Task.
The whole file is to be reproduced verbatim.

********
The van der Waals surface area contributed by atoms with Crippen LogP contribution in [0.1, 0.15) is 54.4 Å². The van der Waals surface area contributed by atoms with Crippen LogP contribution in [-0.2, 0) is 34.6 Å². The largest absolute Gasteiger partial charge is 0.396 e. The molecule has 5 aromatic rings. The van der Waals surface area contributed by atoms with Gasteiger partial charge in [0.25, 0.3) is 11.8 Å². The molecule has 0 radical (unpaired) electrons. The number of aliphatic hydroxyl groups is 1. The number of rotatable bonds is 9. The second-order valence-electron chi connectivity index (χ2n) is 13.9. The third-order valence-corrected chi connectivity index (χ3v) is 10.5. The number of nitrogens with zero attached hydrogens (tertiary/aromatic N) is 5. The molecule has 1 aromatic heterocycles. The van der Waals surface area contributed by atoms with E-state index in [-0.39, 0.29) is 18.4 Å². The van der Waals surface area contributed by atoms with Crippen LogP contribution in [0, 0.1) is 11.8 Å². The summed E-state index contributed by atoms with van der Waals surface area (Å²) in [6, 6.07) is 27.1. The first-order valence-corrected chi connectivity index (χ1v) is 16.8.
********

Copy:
The van der Waals surface area contributed by atoms with Crippen LogP contribution in [0.1, 0.15) is 54.4 Å². The van der Waals surface area contributed by atoms with Crippen LogP contribution in [-0.2, 0) is 34.6 Å². The largest absolute Gasteiger partial charge is 0.396 e. The molecule has 5 aromatic rings. The van der Waals surface area contributed by atoms with Gasteiger partial charge in [0.25, 0.3) is 11.8 Å². The molecule has 0 radical (unpaired) electrons. The number of aliphatic hydroxyl groups is 1. The number of rotatable bonds is 9. The second-order valence-electron chi connectivity index (χ2n) is 13.9. The third-order valence-corrected chi connectivity index (χ3v) is 10.5. The number of nitrogens with zero attached hydrogens (tertiary/aromatic N) is 5. The molecule has 1 aromatic heterocycles. The van der Waals surface area contributed by atoms with E-state index in [-0.39, 0.29) is 18.4 Å². The van der Waals surface area contributed by atoms with Crippen LogP contribution in [0, 0.1) is 11.8 Å². The summed E-state index contributed by atoms with van der Waals surface area (Å²) in [6, 6.07) is 27.1. The first-order valence-corrected chi connectivity index (χ1v) is 16.8.